Snippets from his exclusive interview with THISDAY.
He said; if the Nigeria Liquefied Natural Gas (NLNG) Company or any other national asset was offered to him, even on credit, he would not be interested in acquiring them.
According to him, he offered his proposal as a way out of Nigeria’s present economic recession because he is “a true Nigerian who really wants the issues about the economy to be sorted out”.
He added: “You know the issue, once your reserves are low, the banks, entrepreneurs, including external forces, would definitely attack your currency. They would speculate on your currency.
“We all know that the exchange rate of almost N500 to the dollar is not a true reflection of the value of the currency – the naira cannot be almost N500 to the dollar!
“But you see, if this thing is not handled properly, it can get out of hand. It can get to N600 to the dollar, or even N700 to the dollar.
“But the issue is, why did I suggest that we should sell some of the assets? I know the touchy one is the NLNG. I want to make it categorically clear that even if the government is selling NLNG on credit, I am not interested in buying.
“I don’t have any interest in NLNG and I will not buy it. It is not a business that I want to invest in. It is a mature business; that is what people don’t understand.
“You see, we should have invested heavily in all these Brass LNG, Olokola LNG, etc, when former President Olusegun Obasanjo started work on the projects, but we missed the opportunity.
Furthermore, Dangote argued that it is easier to borrow when you have substantive collateral, than going to the International Monetary Fund (IMF) or World Bank.
This, he reiterated, is because the “medicine” the World Bank and IMF would prescribe to Nigeria, “we might not be comfortable taking those types of drugs”.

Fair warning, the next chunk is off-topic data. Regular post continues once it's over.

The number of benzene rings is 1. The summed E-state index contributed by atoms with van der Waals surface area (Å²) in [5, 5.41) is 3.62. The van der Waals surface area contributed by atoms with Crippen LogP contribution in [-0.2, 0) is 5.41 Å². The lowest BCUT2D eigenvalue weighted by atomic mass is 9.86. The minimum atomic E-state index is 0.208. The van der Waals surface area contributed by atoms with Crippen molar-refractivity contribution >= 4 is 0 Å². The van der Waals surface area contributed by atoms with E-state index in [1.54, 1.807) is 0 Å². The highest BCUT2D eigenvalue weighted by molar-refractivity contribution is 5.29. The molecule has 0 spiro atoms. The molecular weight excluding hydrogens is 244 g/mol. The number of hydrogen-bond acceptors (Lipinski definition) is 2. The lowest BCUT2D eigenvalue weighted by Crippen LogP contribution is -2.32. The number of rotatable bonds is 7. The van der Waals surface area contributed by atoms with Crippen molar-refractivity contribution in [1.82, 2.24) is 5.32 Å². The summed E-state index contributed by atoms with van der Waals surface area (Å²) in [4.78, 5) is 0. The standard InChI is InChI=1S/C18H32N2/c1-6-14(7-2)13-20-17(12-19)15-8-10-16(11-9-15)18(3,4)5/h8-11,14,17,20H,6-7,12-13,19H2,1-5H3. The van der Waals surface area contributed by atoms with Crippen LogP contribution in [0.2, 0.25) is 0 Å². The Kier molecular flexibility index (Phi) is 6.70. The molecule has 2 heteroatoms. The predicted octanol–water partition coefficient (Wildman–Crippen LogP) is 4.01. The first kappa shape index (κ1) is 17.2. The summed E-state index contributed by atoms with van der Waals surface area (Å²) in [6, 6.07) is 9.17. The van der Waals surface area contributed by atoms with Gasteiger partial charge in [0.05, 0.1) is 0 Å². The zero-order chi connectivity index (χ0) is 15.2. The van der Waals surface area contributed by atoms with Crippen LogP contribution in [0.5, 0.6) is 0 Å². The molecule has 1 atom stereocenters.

“Today, anything you say in Nigeria is turned into politics. If you look at it, based on the plan, we had a production target of four million barrels per day by 2015, which we have never achieved. So, both in oil and also in gas, we have never been able to achieve the gas master plan, which we have had for years.
When he was reminded that Nigeria needs to boost it foreign reserves immediately and the sale of the assets could take much longer, possibly two years or more, to be concluded, Dangote disagreed, stating: “No, let me tell you something, some of these assets that we are talking about, the oil companies would pay immediately.”
He also held the view that low oil price environment and militancy in the Niger Delta would not deter investors from acquiring the assets if they are offered for sale.
“They would pay, people are still investing. It is only here that people are not investing. For example, we (Dangote Group) still went ahead and bought our own oil block. We just closed the deal in July.
“So it depends on how you manage the situation. The benefit to those buying is that they now have majority stake, so that they would be able to fund the operation, rather than waiting for cash calls.
he stressed that what the economy requires at the moment is liquidity, adding that for policy makers to be able to achieve that, “we have to fire on all cylinders.”
He explained: “If we can get the loan, fine. But we have to get something, whether it is through loans, debts or even the sale of assets. There are lots of friendly countries like Qatar, Saudi Arabia and others that have the capacity to give us money. But they would hasten to give us money when they see that we are doing something.
“When you have assets, you can raise money on your own without doing anything. You see, it is easier for me to go and tell somebody that my flour or sugar business is on sale and that I am negotiating their sale, and that the person should give me money so that I can bridge a funding gap.